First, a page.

“That one,” Owen said, pointing to another Telecaster, black with a yellow pickguard, the opposite colors of the one Owen was getting.  “But we’ll just take it. And another amp, too.”

I could imagine the salesman’s glee, two suckers walking in and dropping a couple thousand dollars on equipment they couldn’t even play.  He picked another amplifier off the mountain and walked to the front counter with us.  The other salesman was standing by the cash register.  He smiled at us.

“Anything else I can do for you, gents?” the salesman who’d helped us asked.

Underneath the glass of the counter were a series of effects pedals.  Owen was looking at them and stroking his chin.  “Yes,” he said, “One of those orange boxes as well.”

“The Fuzz pedal?” the salesman said.  He took a key, unlocked the case and took it out.  “I tell you what.  Since you guys are spending so much today, I’ll throw this in free.  I’ll throw in a bunch of cables and some picks, too.”

Owen was ecstatic.  “Great!  How much does it all come to?”

The salesman tapped the prices into the cash register.  I felt like I was waiting to hear lottery numbers.  “Two thousand, three hundred and thirteen dollars and seventy-seven cents.”

Owen took out a credit card. “Do you take Visa?”


We called a taxi and took our new merchandise back to my room in Elmwood Hall.  It had clouded over and snow flurries had begun falling and swirling in the wind.  There was hardly room to sit once we’d brought in the amps, shoving dirty clothes, books and CD cases aside to make floor space.  I had to unplug my computer so we had enough outlets.  We were ready, Owen sitting on my desk chair, his guitar running through the effect pedal and into the amp, me on my bed, plugged straight in.  Well, we were sort of ready.  Neither of us seemed to want to start. We sat facing each other, grinning.

“Do you have any idea what to do?” Owen asked.

Suddenly I remembered the Lomax book.  In the back was an appendix that started with “American Folk Guitar Style.”  There was a drawing of a guy playing guitar, plus a diagram that showed a bunch of different chords, and where you should put your fingers to make them.  I set the book, with this page open, on top of my amp.  E minor looked like the easiest, so we played that one first.  From my guitar it sounded impossibly real and clean, filling the tiny space with music I’d never heard before, recorded or live, as though somebody else had played it.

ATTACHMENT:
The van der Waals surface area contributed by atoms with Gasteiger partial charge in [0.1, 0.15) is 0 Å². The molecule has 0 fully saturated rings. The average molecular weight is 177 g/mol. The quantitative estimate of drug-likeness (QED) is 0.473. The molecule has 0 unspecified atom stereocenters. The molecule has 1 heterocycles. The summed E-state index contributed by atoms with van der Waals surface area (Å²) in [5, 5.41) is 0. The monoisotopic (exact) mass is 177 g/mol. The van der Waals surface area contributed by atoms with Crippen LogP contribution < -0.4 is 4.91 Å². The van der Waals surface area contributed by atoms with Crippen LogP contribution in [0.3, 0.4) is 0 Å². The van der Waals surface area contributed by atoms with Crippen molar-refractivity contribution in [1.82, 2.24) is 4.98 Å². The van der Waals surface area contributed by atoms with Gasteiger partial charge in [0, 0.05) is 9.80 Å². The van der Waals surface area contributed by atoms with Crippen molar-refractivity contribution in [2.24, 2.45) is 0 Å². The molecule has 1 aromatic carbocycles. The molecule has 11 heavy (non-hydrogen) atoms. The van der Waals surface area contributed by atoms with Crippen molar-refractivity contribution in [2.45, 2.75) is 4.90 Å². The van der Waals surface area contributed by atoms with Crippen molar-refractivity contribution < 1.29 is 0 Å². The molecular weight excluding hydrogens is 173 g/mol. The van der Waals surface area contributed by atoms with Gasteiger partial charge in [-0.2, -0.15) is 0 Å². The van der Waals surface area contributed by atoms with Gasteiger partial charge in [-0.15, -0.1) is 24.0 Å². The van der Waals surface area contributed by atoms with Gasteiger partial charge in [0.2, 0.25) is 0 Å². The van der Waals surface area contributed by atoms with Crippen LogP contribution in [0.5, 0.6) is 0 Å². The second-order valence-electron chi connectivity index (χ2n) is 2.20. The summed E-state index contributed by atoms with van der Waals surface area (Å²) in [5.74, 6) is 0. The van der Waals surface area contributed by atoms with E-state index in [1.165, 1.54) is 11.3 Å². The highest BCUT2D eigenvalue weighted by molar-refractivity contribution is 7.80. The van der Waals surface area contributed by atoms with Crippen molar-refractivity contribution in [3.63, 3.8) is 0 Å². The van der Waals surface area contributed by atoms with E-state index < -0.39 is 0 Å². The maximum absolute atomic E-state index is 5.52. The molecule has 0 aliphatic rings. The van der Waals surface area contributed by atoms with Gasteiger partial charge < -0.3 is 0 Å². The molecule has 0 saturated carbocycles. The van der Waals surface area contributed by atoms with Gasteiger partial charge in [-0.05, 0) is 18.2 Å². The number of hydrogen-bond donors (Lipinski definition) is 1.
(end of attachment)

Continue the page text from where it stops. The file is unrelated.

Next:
Owen leaned over to see how it was done, then strummed across the strings.  It sounded like multiple grand pianos being dropped off a roof, an assault that felt like the room would explode before it dissolved into a piercing whine of feedback .  Owen lunged across and flipped the power switch, ending the torture and supporting himself on the amp to keep from falling.

“I think we should turn it down a little,” he said.

We spent the rest of the afternoon and evening trying to contort our fingers into the right chord combinations.  Around nine o’clock we both realized we were hungry, and I realized I had a paper to write.  Owen insisted on paying for a pizza, which we devoured when it came.

“Do you mind if I leave this stuff here for now?” Owen asked as he stood by the door, shrugging into his jacket.  “I don’t feel like hauling it across town tonight, and besides, I want to do some reading.”  He rattled the plastic bag and left, closing the door behind him.

While I worked on my essay I kept looking over at the guitars, one black and yellow, the other yellow and black, leaning upright against the amplifiers.  I wondered if we’d ever be any good at playing them.  Every once in a while I went over and picked mine up, turned on the amp and plucked a couple of notes, trying to remember a chord or two.  Then gave up in frustration.  But I kept at it, off and on for the rest of the night.  I couldn’t help going back and picking up the heavy instrument, strapping it over my shoulder, and making sound.